Thursday, December 09, 2004


New Home!

Dear friends, AromaCookery's new site is up! Please visit ! I will still keep this site open, but you can also read all my Blogger posts on the new site. Sadly, I wasn't able to export the comments as Haloscan doesn't allow me this function. I hope to see you at my new website!


Monday, December 06, 2004



Dear friends, sorry for the lack of updates. I've been busy setting up a new domain. Yes, AromaCookery is going to move to a new home! It's taking a little longer than I expected due to some technical issues, but I hope you'll continue to check back here for news of Aromacookery's new address. It should be up within the next few days. Stay tuned! :)


Monday, November 29, 2004


Crystal Jade Ginseng Chicken BBQ

Note: Lots of photos in this post (12 to be exact). My apologies to those using dialup; you may have to wait a while for the images to load. :)

Crystal Jade (CJ) is a well-known chain of Chinese restaurants in Singapore, so it may come as a surprise to some that CJ has opened a restaurant serving Korean cuisine. In fact, it is located on the same floor in the same building as CJ's flagship restaurant, Crystal Jade Palace Restaurant. At first, I was skeptical of the authenticity of the food. But two months ago, my Korean expatriate friends took me there for a meal and convinced me otherwise. This time, I took my fellow S'porean friends (Celine, Richard, and R) there for a taste of Korea.

A glance of the six ban chan (side dishes). Many S'poreans don't know that side dishes are complimentary and refillable in Korean restaurants. I just hope that kiasu S'poreans won't start the ugly habit of ordering just one main course and fill up on side dishes.

A close-up of the ban chan:

Spicy fried anchovies. Celine loved this so much she refilled this dish 3 times!

Pickled cucumber.

Chinese cabbage kimchi.

Celery with squid.

Spinach salad.

Soy bean sprout salad.

Pa Jeon (spring onion and seafood pancake). S$15.00. This was beautifully fried till golden and crispy. In the pancake were spring onion, squid, prawn, and red chilli. The pancake was pretty good. I especially liked the crispy edges. The small dish in the far right was the dipping sauce for the pancake.

Jap Chae (Korean-style noodles). S$14.00. Ahh, this is one of my favorite Korean dishes. These noodles are called dang myun, made from sweet potato. They resemble Chinese mung bean threads, or glass noodles, except that these are thicker and chewier. The jap chae here is really awesome! The flavors of the ingredients, noodles, and seasoning are perfectly balanced. It's as good as those made by my Korean friends. If you go to CJ Ginseng Chicken BBQ, you must order this!

One thing I didn't quite like here was the break-neck speed at which the dishes were served. The main courses came in less than 10 minutes after we placed our order, and they all came at once. That's a bad thing because the main courses don't taste good when cold, and it'd be nice if we could have some time to savor each dish and chat during the meal instead of rushing through our food.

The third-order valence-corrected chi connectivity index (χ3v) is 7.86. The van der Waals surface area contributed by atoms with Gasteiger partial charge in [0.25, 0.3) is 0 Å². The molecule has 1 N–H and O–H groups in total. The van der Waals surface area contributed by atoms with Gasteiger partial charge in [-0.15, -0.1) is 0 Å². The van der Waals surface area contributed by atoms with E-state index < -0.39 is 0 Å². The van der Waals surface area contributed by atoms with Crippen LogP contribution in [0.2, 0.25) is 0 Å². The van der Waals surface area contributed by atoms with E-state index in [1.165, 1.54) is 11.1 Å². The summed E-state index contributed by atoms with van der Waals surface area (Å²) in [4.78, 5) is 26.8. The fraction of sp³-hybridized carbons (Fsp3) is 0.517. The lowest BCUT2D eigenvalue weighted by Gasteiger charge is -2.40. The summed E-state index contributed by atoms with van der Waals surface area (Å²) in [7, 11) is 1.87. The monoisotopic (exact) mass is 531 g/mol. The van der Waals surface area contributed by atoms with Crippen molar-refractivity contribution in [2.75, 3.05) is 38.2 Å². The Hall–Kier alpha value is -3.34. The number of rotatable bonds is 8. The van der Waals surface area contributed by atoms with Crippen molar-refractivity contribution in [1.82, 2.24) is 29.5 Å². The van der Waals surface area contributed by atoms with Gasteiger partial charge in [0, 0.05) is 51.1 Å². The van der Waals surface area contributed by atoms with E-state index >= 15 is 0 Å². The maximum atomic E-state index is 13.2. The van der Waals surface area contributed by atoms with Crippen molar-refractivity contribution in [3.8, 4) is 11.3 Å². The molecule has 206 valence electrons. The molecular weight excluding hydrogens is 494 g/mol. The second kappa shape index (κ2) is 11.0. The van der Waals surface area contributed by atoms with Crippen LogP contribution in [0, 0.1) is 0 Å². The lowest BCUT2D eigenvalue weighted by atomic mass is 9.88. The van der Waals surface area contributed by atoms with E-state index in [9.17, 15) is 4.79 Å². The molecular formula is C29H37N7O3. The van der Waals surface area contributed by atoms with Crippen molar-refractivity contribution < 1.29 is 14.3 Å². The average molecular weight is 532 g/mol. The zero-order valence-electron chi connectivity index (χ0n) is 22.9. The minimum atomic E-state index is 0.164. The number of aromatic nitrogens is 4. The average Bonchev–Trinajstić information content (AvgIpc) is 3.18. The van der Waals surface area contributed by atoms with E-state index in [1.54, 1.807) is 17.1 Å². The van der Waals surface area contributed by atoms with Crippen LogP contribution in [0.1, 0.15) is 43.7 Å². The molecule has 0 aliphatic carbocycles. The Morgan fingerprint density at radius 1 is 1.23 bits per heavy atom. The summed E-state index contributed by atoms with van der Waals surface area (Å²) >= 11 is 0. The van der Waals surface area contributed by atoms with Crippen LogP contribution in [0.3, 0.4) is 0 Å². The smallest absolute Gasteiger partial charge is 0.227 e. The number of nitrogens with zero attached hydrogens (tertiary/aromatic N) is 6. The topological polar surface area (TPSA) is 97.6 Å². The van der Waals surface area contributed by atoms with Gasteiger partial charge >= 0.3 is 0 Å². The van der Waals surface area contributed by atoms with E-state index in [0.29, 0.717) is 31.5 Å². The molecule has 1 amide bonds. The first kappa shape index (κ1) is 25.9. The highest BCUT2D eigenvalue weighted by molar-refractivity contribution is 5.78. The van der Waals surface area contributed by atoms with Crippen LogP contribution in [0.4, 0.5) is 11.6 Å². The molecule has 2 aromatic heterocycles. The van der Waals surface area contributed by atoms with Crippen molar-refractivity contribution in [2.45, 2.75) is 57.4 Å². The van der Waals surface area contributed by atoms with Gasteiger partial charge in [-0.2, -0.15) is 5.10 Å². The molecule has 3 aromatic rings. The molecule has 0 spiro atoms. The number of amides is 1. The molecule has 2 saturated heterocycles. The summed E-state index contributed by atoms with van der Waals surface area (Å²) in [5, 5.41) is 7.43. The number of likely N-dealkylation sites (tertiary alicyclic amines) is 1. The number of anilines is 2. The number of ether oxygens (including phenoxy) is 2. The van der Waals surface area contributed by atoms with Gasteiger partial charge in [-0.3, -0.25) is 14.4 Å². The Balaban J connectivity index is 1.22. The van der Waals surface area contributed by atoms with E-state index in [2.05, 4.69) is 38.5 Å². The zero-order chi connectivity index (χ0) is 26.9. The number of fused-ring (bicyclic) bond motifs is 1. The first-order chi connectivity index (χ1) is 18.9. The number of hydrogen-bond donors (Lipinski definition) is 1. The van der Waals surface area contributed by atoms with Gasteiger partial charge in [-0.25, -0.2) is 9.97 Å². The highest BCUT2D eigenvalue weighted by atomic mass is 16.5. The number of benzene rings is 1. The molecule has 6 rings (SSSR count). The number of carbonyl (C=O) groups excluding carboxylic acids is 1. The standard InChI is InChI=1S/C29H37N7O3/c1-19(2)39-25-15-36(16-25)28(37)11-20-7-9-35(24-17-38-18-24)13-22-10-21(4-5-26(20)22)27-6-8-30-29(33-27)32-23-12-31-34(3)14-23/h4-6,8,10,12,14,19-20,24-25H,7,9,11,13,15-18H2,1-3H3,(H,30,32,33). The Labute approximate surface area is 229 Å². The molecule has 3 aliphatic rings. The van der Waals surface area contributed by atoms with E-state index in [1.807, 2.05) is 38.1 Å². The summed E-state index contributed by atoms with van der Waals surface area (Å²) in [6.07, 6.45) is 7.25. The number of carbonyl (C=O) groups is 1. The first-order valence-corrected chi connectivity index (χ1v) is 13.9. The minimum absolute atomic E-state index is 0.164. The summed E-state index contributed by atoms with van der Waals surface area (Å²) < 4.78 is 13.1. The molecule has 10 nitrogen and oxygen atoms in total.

Dol Sot Bi Bim Bap (rice topped with assorted vegetables, beef, and egg in a hot stone pot). S$16.00. Before I could take a photo, the waitress had already started to mix the rice and ingredients in the sizzling hot bowl. A hot chilli paste called go chu jang was also mixed with the rice.

Bi bim = mix, and bap = rice. There were some bits of crispy rice crusts. The stone pot was so hot that it browned the rice at the bottom of the pot. The bi bim bap was sweet, spicy, savory, moist, and sticky, all at once. Yummy!

Sam Gye Tang (ginseng chicken soup). S$25.00. This is the restaurant's signature dish; hey of course, it's named after the dish! Once again, I had no chance for a photo of the whole chicken because the waiter, after showing us the soup pot, immediately whisked it away to divide into four portions. Another must-have when you come here. The soup was so light, yet it was delicately sweet and flavorful. It was also surprisingly not oily. The chicken meat was extremely soft and fell apart easily; the glutinous rice that was stuffed in the chicken was also very soft. Besides ginseng, this soup is cooked with red dates, chestnuts, and garlic. Very nice indeed! It's so refreshing that I could easily have another bowl of it.

And it seems I'm not the only one who fell in love with sam gye tang. We were seated near the kitchen window, and I saw pots of sam gye tang being served up by the minute! It was full house that night, and the wait staff were on their feet all the time. In fact, we even had to wait 15 minutes for our table. Well, the food was indeed good, and very filling. The service was pretty decent, and the prices are about the same as the other authentic Korean restaurants in town. The bill for the four of us came up to about S$90, inclusive of taxes. It seems like Crystal Jade has got another winner in its books.

Crystal Jade Ginseng Chicken BBQ
391 Orchard Road
#04-20 Ngee Ann City


P.S. Many thanks to Celine and Richard, for letting me take photos of the food first in spite of your growling tummies. :)

Saturday, November 27, 2004


Recipe: Sauteed Garlic Sprouts

Compared to other vegetables available in Singapore, it seems that garlic sprouts don't enjoy a very high profile here. It's only recently that I see them being sold more regularly in supermarkets and wet markets. Also known as garlic stems, they are imported from China. I did a Google, and here's some information from this link: